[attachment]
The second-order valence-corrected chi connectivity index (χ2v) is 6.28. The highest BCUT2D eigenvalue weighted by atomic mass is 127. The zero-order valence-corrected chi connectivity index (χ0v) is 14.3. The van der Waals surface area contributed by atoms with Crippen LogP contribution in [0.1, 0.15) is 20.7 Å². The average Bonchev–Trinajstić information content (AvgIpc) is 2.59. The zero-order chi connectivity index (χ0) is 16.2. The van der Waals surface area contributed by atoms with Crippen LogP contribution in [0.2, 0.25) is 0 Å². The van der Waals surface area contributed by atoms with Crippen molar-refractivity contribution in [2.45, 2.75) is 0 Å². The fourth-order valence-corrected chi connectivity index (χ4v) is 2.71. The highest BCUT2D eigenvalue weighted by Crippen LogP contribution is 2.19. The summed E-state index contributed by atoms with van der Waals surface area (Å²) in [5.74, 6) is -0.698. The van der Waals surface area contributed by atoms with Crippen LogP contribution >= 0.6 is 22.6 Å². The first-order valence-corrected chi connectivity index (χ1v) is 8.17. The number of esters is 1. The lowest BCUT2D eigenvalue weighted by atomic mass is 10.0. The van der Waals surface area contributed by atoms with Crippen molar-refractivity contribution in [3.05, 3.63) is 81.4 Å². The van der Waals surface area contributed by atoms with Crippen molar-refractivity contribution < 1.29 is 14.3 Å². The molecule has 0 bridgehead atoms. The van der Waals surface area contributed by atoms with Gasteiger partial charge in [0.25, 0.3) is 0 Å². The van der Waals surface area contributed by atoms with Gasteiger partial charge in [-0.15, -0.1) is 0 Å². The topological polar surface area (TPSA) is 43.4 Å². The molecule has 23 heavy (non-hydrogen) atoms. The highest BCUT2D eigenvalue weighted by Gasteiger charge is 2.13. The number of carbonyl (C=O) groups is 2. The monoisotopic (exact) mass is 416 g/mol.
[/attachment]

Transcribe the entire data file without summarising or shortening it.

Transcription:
The second-order valence-corrected chi connectivity index (χ2v) is 6.28. The highest BCUT2D eigenvalue weighted by atomic mass is 127. The zero-order valence-corrected chi connectivity index (χ0v) is 14.3. The van der Waals surface area contributed by atoms with Crippen LogP contribution in [0.1, 0.15) is 20.7 Å². The average Bonchev–Trinajstić information content (AvgIpc) is 2.59. The zero-order chi connectivity index (χ0) is 16.2. The van der Waals surface area contributed by atoms with Crippen LogP contribution in [0.2, 0.25) is 0 Å². The van der Waals surface area contributed by atoms with Crippen molar-refractivity contribution in [2.45, 2.75) is 0 Å². The fourth-order valence-corrected chi connectivity index (χ4v) is 2.71. The highest BCUT2D eigenvalue weighted by Crippen LogP contribution is 2.19. The summed E-state index contributed by atoms with van der Waals surface area (Å²) in [5.74, 6) is -0.698. The van der Waals surface area contributed by atoms with Crippen LogP contribution >= 0.6 is 22.6 Å². The first-order valence-corrected chi connectivity index (χ1v) is 8.17. The number of esters is 1. The lowest BCUT2D eigenvalue weighted by atomic mass is 10.0. The van der Waals surface area contributed by atoms with Crippen molar-refractivity contribution in [3.05, 3.63) is 81.4 Å². The van der Waals surface area contributed by atoms with Crippen molar-refractivity contribution < 1.29 is 14.3 Å². The molecule has 0 bridgehead atoms. The van der Waals surface area contributed by atoms with Gasteiger partial charge in [0.25, 0.3) is 0 Å². The van der Waals surface area contributed by atoms with Gasteiger partial charge in [-0.15, -0.1) is 0 Å². The topological polar surface area (TPSA) is 43.4 Å². The molecule has 23 heavy (non-hydrogen) atoms. The highest BCUT2D eigenvalue weighted by Gasteiger charge is 2.13. The number of carbonyl (C=O) groups is 2. The monoisotopic (exact) mass is 416 g/mol.